"Some ghosts are so quiet you would hardly know they were there." -Bernie Mcgill, The Butterfly Cabinet

A couple of years ago, I fully intended to shut down Review-O-Matic.com. I went as far as to export all 500 reviews from over there, and import them over here in an attempt to “consolidate web stuff.” In retrospect, I never should have done it. It’s two completely different types of content and styles of writing. More isn’t always better, if it’s not a good fit. Also, many of those reviews were written hastily, and do not reflect the quality or style of my current writing.

I just finished making sure all of my reviews that were posted here (at RobOHara.com were over there, and then deleted them from here. I left the master “Review” category in WordPress with about 10 reviews in it. Everything else is back online over at Review-O-Matic. Someday when I have time (ha ha) I may go through and clean up all the grammatical errors in those reviews. But not tonight.

If you follow me on Facebook or Twitter, you’ll still see notifications when I post new reviews (which isn’t too often these days). There’s an RSS Feed over there too, in case you’re in to that sort of thing.


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2016-02-17 00.06.03

Occasionally I’ll go off on a tangent and start collecting some random sub-collection of Star Wars “things.” Such was the case in the late 1990s, when I began collecting Star Wars masks and helmets.

Like most kids, my early Star Wars Halloween costumes consisted of cheap or homemade (or both) costumes combined with plastic masks from the store. I think the year I went as Chewbacca was the only time I ever went as a “good guy” — most of them time, I preferred the Empire. I remember loving this Stormtrooper costume my mom put together for me to death.

Rob Stormtrooper Halloween, Kids

Around the time I was in third grade, an uncle of mine gifted me a plastic Darth Vader helmet. It was the kind that came apart in two pieces — one that covered the front half of your face and the helmet part that covered the top and back of your head. The top was held on by a strip of Velcro. Other than the fact that someone had poked out the eye lenses before I got it, the mask was in pretty good shape. I wore it around the house from time to time with sunglasses on under the helmet to hide my eyes. I had a stand for it and eventually I found a couple of rubber eyeballs that I stuffed into its eye sockets. They bulged out and made Vader look like he had been eternally kicked in the nads.

In the late 90s I began purchasing Don Post masks, the cheap ones. Over the span of a few months I had a Biker Scout, Boba Fett, and this Stormtrooper helmet. When The Phantom Menace was released in 1999, I began buying latex masks to go with the helmets. I filled empty three-liter bottles up with water and hung the masks and helmets on top of them. By 2002, this is what my collection looked like:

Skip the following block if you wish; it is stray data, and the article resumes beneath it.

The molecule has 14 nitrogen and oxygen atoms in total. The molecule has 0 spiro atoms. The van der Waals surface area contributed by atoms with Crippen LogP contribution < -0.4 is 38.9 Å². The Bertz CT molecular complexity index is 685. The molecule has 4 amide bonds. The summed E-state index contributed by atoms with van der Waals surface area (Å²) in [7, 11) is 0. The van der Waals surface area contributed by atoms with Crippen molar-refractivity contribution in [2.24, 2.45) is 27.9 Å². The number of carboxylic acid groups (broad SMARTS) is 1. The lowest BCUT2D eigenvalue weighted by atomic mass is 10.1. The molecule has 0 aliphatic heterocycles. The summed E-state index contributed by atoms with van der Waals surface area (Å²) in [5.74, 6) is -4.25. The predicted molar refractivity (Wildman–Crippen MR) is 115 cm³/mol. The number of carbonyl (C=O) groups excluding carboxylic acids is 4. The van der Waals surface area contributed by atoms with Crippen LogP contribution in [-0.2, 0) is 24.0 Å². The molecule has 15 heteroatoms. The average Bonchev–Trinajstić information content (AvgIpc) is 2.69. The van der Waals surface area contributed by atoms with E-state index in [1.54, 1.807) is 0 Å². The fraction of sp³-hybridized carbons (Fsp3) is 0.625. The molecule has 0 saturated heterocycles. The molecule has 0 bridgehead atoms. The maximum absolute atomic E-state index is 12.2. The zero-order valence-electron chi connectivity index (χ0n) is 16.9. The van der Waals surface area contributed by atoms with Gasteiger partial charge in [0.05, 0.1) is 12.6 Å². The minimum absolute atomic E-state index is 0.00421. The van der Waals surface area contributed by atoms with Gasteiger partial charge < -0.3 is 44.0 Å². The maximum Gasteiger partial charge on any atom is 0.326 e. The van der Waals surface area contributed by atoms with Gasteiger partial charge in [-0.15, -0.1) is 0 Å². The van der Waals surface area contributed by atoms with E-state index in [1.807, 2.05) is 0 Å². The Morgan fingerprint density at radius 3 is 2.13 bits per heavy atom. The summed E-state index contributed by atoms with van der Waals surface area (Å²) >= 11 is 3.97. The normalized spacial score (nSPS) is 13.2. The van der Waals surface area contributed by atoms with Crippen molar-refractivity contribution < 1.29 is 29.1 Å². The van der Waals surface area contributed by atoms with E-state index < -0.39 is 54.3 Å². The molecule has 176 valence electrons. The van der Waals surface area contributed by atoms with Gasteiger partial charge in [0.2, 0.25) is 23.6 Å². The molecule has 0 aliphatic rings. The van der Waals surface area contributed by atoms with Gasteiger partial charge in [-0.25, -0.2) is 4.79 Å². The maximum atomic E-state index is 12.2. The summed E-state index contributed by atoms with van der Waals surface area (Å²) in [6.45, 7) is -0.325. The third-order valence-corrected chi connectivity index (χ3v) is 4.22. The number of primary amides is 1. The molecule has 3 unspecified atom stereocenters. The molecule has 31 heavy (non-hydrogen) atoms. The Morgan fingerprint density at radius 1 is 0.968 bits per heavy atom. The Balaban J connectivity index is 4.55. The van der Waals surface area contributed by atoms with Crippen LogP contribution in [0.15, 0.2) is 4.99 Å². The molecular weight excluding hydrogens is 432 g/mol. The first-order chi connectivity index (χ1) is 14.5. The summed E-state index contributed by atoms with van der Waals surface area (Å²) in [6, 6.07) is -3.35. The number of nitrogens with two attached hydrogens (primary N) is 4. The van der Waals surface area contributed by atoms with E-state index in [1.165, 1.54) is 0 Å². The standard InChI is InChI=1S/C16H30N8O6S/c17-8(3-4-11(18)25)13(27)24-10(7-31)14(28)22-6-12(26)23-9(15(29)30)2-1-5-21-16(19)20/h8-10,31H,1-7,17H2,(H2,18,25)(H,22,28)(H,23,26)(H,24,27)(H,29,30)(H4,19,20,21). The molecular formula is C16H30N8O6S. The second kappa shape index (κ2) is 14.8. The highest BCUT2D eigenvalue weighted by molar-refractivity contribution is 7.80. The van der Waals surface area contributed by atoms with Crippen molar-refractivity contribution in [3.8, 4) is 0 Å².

helmets

These masks and helmets looked good out of the box, but weren’t designed to last long (or for rough play). The kids dropped and broke the Biker Scout and Pod Racing helmets. I stored all of the latex masks in my closet on summer and every one of them melted together, looking like the last scene from The Fly. Of all the masks in that picture, the only ones I have left are my Boba Fett helmet, the C-3P0 one (which, despite it’s claims of “one size fits all,” doesn’t), and two Stormtrooper masks, both of which have pretty large cracks in them.

And for some reason, one of them has the eye lenses poked out. Full circle.


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2016-02-13 17.18.19

I was so upset with myself for destroying my last computer that I forgot one of my own cardinal rules — I like it when hardware dies. When old hardware dies, we replace it with newer, faster hardware!

In keeping with tradition, Vader’s replacement was also given a Star Wars name. All my workstations are named after characters, all my servers are named after planets, and all my laptops are named after ships (because they fly around). Traditionally I would have given this machine a new name, but I’m so used to referring to this machine as Vader (and have a lot of scripts referencing it by name as well) that I decided to name this one Vader as well. After all, Vader was “more machine than man” and was ostensibly rebuilt many times throughout his lifetime — so too is Vader, and now Vader 2.0.

For all you techies, Vader 2.0 is a Lenovo TS140 ThinkServer. I got the i7 3.9 GHz quad-core processor, 32 gigs of RAM, a 128gb SSD C: drive and a 3TB D: drive. It came with a DVD-ROM drive, which I swapped out with the DVD-RW drive from Vader 1.0. I’ve got a few kinks to work out (my old monitors support HDMI/DVI/VGA while Vader 2.0 came with dual DisplayPorts), but for the most part, we’re up and running.